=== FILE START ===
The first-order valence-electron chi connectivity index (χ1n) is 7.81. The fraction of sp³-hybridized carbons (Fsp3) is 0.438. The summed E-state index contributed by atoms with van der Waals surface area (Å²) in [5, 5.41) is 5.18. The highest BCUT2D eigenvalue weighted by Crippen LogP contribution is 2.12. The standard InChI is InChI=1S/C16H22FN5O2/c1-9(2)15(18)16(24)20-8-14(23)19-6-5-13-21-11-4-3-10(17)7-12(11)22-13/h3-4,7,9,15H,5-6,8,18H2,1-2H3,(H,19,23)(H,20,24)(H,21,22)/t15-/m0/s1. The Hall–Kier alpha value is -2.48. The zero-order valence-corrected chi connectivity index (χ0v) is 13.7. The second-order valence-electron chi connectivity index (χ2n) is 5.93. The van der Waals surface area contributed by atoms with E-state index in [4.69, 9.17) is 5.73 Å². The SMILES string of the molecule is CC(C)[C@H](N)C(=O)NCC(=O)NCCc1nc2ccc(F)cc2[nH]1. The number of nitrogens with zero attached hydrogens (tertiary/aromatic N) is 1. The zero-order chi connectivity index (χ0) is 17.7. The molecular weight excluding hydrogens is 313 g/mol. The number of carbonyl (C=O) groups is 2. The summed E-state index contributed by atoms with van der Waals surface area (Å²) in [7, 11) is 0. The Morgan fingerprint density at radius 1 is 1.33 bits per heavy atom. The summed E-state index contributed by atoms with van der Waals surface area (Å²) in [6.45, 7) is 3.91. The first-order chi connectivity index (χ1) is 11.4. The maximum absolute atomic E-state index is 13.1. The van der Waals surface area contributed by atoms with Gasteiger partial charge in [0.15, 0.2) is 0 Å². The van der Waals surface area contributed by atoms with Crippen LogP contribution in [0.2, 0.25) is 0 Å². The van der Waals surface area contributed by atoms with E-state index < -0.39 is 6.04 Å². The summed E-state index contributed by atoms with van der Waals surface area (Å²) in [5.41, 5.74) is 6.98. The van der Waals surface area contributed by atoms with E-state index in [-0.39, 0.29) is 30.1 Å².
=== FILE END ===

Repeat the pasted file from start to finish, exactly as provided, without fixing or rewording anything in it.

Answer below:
The first-order valence-electron chi connectivity index (χ1n) is 7.81. The fraction of sp³-hybridized carbons (Fsp3) is 0.438. The summed E-state index contributed by atoms with van der Waals surface area (Å²) in [5, 5.41) is 5.18. The highest BCUT2D eigenvalue weighted by Crippen LogP contribution is 2.12. The standard InChI is InChI=1S/C16H22FN5O2/c1-9(2)15(18)16(24)20-8-14(23)19-6-5-13-21-11-4-3-10(17)7-12(11)22-13/h3-4,7,9,15H,5-6,8,18H2,1-2H3,(H,19,23)(H,20,24)(H,21,22)/t15-/m0/s1. The Hall–Kier alpha value is -2.48. The zero-order valence-corrected chi connectivity index (χ0v) is 13.7. The second-order valence-electron chi connectivity index (χ2n) is 5.93. The van der Waals surface area contributed by atoms with E-state index in [4.69, 9.17) is 5.73 Å². The SMILES string of the molecule is CC(C)[C@H](N)C(=O)NCC(=O)NCCc1nc2ccc(F)cc2[nH]1. The number of nitrogens with zero attached hydrogens (tertiary/aromatic N) is 1. The zero-order chi connectivity index (χ0) is 17.7. The molecular weight excluding hydrogens is 313 g/mol. The number of carbonyl (C=O) groups is 2. The summed E-state index contributed by atoms with van der Waals surface area (Å²) in [7, 11) is 0. The Morgan fingerprint density at radius 1 is 1.33 bits per heavy atom. The summed E-state index contributed by atoms with van der Waals surface area (Å²) in [6.45, 7) is 3.91. The first-order chi connectivity index (χ1) is 11.4. The maximum absolute atomic E-state index is 13.1. The van der Waals surface area contributed by atoms with Gasteiger partial charge in [0.15, 0.2) is 0 Å². The van der Waals surface area contributed by atoms with Crippen LogP contribution in [0.2, 0.25) is 0 Å². The van der Waals surface area contributed by atoms with E-state index < -0.39 is 6.04 Å². The summed E-state index contributed by atoms with van der Waals surface area (Å²) in [5.41, 5.74) is 6.98. The van der Waals surface area contributed by atoms with E-state index in [-0.39, 0.29) is 30.1 Å².